Some of you may be thinking: there’s always Frozen 2, right? And aren’t I forgetting this year’s The Incredibles 2, which shows Elastigirl finally getting her share of the heroics? I won’t lie: I liked The Incredibles 2 quite a bit, and I delighted in seeing Elastigirl in action, just as I’m keen to see tough smart-aleck racer Vanellope thrown back into adventure in Ralph Breaks the Internet (Matt wants to see this one opening night, actually). But my joy in them is tempered, in that they can’t offer me what Zootopia, Kubo, and Moana gave me in spades: the thrill of discovery of a completely new world and the chance to fall in love with a new set of characters.

This brings me to my second point of dissatisfaction: everything — or at least 80% of what we’re seeing — is a sequel to something else or an adaptation of some already established character/world. This isn’t to say that sequels can’t be good; I actually liked the second and third of the Kung Fu Panda films much better than the original. But after we’ve traveled to the same destination three or even four times, no matter how much we may love the place, don’t we start to hanker for something we haven’t seen before? If an animation studio were to present us with something fresh and different, wouldn’t we embrace it? Coco may not have been my tipple, but in it Pixar at least gave us something original, which they haven’t done this year and don’t plan to do next.

I’ve painted Illumination as the chief bad guy in this situation, yet it may not be the greatest offender. Those we love have the greatest power to hurt us, and I’ve rarely been more disappointed in a studio whose work I generally admire than I was when I learned Disney had decided to shelve their project Gigantic — a potentially delightful take on “Jack and the Beanstalk” — and then read their lineup of forthcoming releases, a long string of live-action remakes of their old classics with only a couple of animated features, Ralph Breaks the Internet and Frozen 2, thrown in. How depressingly, cynically safe.

There’s the heart of both my problems. Mainstream American animation’s big-screen output reveals a staunch dedication to playing it safe, banking on our collective desire to seek comfort in the familiar (and not hurt their bottom line). How long will it be before fans start to become bored, and the studios realize they might need to start taking a few risks in order to reinvigorate the genre and reignite audience interest?

May that day come soon.

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The Ongoing Trouble With “Powered” Women

I’ve mentioned in previous posts that Ursula K. LeGuin’s A Wizard of Earthsea and I never hit it off, since I bounced hard off world-building that included the ethos “Weak is women’s magic/ Wicked is women’s magic.” While the former precept bothered me, the latter angered me, because it matched so well with the way magical women had been portrayed in the stories I’d read and seen up to that point (that is, the late ’80s). L. Frank Baum’s Glinda the Good notwithstanding, the magical women I was familiar with always seemed to be manipulative, untrustworthy, and/or downright evil.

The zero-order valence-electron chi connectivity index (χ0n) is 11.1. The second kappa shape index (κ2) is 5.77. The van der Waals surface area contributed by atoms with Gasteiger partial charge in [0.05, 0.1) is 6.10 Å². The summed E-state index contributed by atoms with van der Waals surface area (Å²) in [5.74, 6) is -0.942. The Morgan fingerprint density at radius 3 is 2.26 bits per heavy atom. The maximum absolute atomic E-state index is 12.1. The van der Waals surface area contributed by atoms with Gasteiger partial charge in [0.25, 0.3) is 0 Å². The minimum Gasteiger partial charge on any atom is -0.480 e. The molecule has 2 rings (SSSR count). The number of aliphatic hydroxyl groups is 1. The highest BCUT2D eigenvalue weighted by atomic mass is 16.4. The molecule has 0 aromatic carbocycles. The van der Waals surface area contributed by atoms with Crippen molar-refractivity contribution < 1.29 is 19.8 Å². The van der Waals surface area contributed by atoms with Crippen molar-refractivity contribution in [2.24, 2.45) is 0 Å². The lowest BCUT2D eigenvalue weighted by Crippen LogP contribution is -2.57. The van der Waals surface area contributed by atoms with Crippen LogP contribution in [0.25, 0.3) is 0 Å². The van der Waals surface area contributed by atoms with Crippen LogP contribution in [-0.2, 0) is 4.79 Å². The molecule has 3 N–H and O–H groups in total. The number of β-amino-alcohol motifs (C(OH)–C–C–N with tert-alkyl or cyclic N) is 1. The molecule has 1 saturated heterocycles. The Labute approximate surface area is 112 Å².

I grew up with the stories of King Arthur. I saw Excalibur multiple times. I read The Once and Future King and Mary Stewart’s Merlin series. I learned pretty quickly, though it only came to bother me as I grew older, that while magical men could serve as mentors for heroes, magical women invariably used their powers to deceive and ensnare men, even to the point of threatening their very lives. Only men could wield magic safely and wisely. While a few revisionist retellings such as Bradley’s The Mists of Avalon have popped up, plenty of recent retellings, including the BBC’s Merlin, adhere to the old prescription of “sorcerer good, sorceress bad” — which would explain why I bailed on Merlin around five episodes in.

Then we have the persistently popular The Chronicles of Narnia. I admit I enjoyed the most recent film adaptation of The Lion, the Witch, and the Wardrobe (a pity the sequels weren’t better) largely because I find “Queen Lucy the Valiant” an endearing heroine. Yet I’ve never been altogether happy with C.S. Lewis’s depiction of the Ultimate Evil as feminine. In Narnia, as in Arthur’s Camelot, what good magic there is comes from men, or at least male characters; female magic is entirely malevolent. This is why I’m not excited that Netflix is planning a fresh television adaptation of the series. I’ve seen it. I’m not sure I need to see it again.